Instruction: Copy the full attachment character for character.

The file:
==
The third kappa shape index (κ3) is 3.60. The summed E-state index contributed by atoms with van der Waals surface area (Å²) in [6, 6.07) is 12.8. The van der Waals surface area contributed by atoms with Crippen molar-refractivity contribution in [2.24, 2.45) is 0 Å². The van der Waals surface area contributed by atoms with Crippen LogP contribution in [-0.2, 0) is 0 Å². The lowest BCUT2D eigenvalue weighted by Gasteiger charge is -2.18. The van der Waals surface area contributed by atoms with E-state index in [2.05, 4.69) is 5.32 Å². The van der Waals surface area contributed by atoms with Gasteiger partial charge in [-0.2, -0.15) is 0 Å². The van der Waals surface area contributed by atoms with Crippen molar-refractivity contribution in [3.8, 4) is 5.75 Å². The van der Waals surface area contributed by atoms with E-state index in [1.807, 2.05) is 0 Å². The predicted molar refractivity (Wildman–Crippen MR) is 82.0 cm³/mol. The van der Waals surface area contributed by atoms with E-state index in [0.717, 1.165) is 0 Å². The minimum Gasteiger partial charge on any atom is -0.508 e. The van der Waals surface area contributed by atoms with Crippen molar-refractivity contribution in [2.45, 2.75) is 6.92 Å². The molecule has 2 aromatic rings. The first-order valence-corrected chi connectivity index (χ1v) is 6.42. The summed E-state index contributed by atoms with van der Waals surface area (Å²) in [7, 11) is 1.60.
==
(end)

The third kappa shape index (κ3) is 3.60. The summed E-state index contributed by atoms with van der Waals surface area (Å²) in [6, 6.07) is 12.8. The van der Waals surface area contributed by atoms with Crippen molar-refractivity contribution in [2.24, 2.45) is 0 Å². The van der Waals surface area contributed by atoms with Crippen LogP contribution in [-0.2, 0) is 0 Å². The lowest BCUT2D eigenvalue weighted by Gasteiger charge is -2.18. The van der Waals surface area contributed by atoms with E-state index in [2.05, 4.69) is 5.32 Å². The van der Waals surface area contributed by atoms with Gasteiger partial charge in [-0.2, -0.15) is 0 Å². The van der Waals surface area contributed by atoms with Crippen molar-refractivity contribution in [3.8, 4) is 5.75 Å². The van der Waals surface area contributed by atoms with E-state index in [1.807, 2.05) is 0 Å². The predicted molar refractivity (Wildman–Crippen MR) is 82.0 cm³/mol. The van der Waals surface area contributed by atoms with E-state index in [0.717, 1.165) is 0 Å². The minimum Gasteiger partial charge on any atom is -0.508 e. The van der Waals surface area contributed by atoms with Crippen molar-refractivity contribution in [2.45, 2.75) is 6.92 Å². The molecule has 2 aromatic rings. The first-order valence-corrected chi connectivity index (χ1v) is 6.42. The summed E-state index contributed by atoms with van der Waals surface area (Å²) in [7, 11) is 1.60.